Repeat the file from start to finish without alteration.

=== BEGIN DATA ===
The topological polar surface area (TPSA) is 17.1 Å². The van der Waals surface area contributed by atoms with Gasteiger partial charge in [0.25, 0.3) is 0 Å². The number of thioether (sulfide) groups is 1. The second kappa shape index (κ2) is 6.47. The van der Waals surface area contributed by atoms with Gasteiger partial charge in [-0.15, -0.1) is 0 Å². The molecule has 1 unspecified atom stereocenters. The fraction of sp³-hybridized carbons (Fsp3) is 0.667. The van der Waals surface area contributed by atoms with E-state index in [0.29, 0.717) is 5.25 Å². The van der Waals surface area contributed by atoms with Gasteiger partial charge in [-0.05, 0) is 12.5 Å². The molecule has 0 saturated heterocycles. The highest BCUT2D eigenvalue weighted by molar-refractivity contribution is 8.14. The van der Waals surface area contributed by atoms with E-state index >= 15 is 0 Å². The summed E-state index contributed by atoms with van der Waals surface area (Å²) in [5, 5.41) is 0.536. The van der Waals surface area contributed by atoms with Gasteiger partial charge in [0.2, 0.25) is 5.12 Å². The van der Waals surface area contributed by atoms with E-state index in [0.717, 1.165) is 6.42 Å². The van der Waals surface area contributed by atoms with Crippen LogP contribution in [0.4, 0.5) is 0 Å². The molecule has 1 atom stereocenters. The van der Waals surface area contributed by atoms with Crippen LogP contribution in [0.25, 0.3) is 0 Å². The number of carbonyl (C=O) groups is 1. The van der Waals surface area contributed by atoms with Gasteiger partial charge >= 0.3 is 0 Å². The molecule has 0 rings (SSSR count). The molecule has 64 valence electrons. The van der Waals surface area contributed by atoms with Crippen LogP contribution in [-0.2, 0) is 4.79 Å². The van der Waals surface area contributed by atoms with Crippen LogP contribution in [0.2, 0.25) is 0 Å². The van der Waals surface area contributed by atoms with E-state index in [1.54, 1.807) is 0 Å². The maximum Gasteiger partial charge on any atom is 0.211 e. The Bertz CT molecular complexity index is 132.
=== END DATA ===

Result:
The topological polar surface area (TPSA) is 17.1 Å². The van der Waals surface area contributed by atoms with Gasteiger partial charge in [0.25, 0.3) is 0 Å². The number of thioether (sulfide) groups is 1. The second kappa shape index (κ2) is 6.47. The van der Waals surface area contributed by atoms with Gasteiger partial charge in [-0.15, -0.1) is 0 Å². The molecule has 1 unspecified atom stereocenters. The fraction of sp³-hybridized carbons (Fsp3) is 0.667. The van der Waals surface area contributed by atoms with E-state index in [0.29, 0.717) is 5.25 Å². The van der Waals surface area contributed by atoms with Gasteiger partial charge in [-0.05, 0) is 12.5 Å². The molecule has 0 saturated heterocycles. The highest BCUT2D eigenvalue weighted by molar-refractivity contribution is 8.14. The van der Waals surface area contributed by atoms with E-state index >= 15 is 0 Å². The summed E-state index contributed by atoms with van der Waals surface area (Å²) in [5, 5.41) is 0.536. The van der Waals surface area contributed by atoms with Gasteiger partial charge in [0.2, 0.25) is 5.12 Å². The van der Waals surface area contributed by atoms with E-state index in [0.717, 1.165) is 6.42 Å². The van der Waals surface area contributed by atoms with Crippen LogP contribution in [0.4, 0.5) is 0 Å². The molecule has 1 atom stereocenters. The van der Waals surface area contributed by atoms with Crippen LogP contribution in [0.25, 0.3) is 0 Å². The number of carbonyl (C=O) groups is 1. The van der Waals surface area contributed by atoms with Gasteiger partial charge >= 0.3 is 0 Å². The molecule has 0 rings (SSSR count). The molecule has 64 valence electrons. The van der Waals surface area contributed by atoms with Crippen LogP contribution in [-0.2, 0) is 4.79 Å². The van der Waals surface area contributed by atoms with Crippen LogP contribution in [0.2, 0.25) is 0 Å². The van der Waals surface area contributed by atoms with E-state index in [1.54, 1.807) is 0 Å². The maximum Gasteiger partial charge on any atom is 0.211 e. The Bertz CT molecular complexity index is 132.